Japan's Prime Minister Shinzo Abe shakes hand with China's President Xi Jinping in 2019. Japan’s strained relations with China may lead it to enhance engagement and cooperation with Asean members. Photo: AP Japan's Prime Minister Shinzo Abe shakes hand with China's President Xi Jinping in 2019. Japan’s strained relations with China may lead it to enhance engagement and cooperation with Asean members. Photo: AP
Japan's Prime Minister Shinzo Abe shakes hand with China's President Xi Jinping in 2019. Japan’s strained relations with China may lead it to enhance engagement and cooperation with Asean members. Photo: AP
David Arase
Opinion

Opinion

David Arase

The coronavirus has complicated China-Japan relations. How will this benefit Asean?

  • China’s coronavirus lockdown disrupted trade with Japan, while issues like the Senkaku (Diaoyu) Islands, Hong Kong and South China Sea affected relations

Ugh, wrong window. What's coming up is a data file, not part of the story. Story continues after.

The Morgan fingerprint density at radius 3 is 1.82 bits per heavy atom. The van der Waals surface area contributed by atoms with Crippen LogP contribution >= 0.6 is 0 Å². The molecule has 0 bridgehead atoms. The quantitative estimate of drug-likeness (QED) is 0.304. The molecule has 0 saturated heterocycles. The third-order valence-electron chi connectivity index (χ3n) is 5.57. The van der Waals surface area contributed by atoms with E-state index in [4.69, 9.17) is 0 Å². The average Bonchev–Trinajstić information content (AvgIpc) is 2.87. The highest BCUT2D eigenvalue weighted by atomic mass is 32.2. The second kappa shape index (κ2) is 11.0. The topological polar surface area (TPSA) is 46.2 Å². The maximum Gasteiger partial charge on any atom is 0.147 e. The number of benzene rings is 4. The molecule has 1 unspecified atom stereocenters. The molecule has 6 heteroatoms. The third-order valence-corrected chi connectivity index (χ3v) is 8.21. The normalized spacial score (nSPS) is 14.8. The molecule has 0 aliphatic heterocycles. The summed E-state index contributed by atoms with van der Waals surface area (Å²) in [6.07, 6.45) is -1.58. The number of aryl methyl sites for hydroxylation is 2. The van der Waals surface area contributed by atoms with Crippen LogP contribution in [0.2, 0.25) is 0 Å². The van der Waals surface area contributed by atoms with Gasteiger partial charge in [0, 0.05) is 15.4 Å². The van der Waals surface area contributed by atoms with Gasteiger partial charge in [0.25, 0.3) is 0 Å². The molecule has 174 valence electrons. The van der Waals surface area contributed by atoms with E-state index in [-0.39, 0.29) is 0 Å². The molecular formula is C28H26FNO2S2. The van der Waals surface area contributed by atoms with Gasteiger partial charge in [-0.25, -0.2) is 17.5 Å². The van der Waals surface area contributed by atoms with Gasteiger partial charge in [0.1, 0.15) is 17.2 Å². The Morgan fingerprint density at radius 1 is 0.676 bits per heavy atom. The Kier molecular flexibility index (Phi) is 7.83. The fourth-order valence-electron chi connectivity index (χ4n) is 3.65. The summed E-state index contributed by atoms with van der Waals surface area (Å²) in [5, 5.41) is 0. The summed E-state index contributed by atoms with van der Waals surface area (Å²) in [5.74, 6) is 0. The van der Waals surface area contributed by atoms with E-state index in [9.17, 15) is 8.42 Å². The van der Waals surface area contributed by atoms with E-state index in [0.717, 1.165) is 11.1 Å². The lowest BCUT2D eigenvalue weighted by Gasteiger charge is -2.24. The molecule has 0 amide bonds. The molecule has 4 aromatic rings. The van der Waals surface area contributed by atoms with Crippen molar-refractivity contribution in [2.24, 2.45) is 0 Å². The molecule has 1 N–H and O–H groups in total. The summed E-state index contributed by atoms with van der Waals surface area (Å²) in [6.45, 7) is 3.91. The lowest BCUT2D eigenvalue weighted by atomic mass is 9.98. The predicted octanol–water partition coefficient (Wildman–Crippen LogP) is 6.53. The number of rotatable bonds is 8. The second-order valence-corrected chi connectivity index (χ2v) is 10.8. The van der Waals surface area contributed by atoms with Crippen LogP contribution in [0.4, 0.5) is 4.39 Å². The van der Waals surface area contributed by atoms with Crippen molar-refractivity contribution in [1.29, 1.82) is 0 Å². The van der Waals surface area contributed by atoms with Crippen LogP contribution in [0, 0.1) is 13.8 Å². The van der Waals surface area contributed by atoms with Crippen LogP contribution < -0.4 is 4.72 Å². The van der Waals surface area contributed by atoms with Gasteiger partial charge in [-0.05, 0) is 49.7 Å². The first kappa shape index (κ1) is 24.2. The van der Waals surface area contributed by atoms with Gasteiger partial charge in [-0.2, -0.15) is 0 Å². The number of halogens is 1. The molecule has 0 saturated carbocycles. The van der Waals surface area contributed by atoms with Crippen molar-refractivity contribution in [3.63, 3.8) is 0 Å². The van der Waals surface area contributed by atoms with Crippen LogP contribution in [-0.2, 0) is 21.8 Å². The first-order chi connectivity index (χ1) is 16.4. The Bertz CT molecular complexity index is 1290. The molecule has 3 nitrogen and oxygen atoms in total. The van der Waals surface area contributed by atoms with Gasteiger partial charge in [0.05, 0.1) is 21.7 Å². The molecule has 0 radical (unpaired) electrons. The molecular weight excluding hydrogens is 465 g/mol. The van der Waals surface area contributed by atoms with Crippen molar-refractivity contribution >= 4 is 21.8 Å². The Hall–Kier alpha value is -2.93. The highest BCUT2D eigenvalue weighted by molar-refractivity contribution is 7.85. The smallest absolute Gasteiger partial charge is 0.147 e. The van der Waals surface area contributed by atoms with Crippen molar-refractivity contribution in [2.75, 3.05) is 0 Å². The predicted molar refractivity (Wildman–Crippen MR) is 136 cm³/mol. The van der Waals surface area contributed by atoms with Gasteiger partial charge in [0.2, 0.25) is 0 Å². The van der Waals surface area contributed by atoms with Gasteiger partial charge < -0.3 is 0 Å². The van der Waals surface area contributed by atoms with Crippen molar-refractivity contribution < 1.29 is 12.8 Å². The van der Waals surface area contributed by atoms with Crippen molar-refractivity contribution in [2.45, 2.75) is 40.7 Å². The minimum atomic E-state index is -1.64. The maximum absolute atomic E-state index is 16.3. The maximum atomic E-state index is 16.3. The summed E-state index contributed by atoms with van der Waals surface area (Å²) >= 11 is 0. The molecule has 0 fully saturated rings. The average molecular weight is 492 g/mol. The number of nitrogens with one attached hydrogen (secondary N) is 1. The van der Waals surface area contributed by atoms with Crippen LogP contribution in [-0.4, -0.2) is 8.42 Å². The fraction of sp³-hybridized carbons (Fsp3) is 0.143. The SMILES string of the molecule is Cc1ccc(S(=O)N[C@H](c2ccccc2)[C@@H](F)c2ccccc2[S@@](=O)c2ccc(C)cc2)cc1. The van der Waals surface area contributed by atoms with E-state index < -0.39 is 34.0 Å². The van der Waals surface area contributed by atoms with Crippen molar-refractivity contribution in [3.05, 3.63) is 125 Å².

• Japan’s post-pandemic foreign policy outlook may create new opportunities for Asean-Japan cooperation

Japan's Prime Minister Shinzo Abe shakes hand with China's President Xi Jinping in 2019. Japan’s strained relations with China may lead it to enhance engagement and cooperation with Asean members. Photo: AP Japan's Prime Minister Shinzo Abe shakes hand with China's President Xi Jinping in 2019. Japan’s strained relations with China may lead it to enhance engagement and cooperation with Asean members. Photo: AP
Japan's Prime Minister Shinzo Abe shakes hand with China's President Xi Jinping in 2019. Japan’s strained relations with China may lead it to enhance engagement and cooperation with Asean members. Photo: AP
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David Arase

David Arase

David Arase is a resident professor of international politics with the Hopkins Nanjing Centre for Chinese and American Studies at Nanjing University in China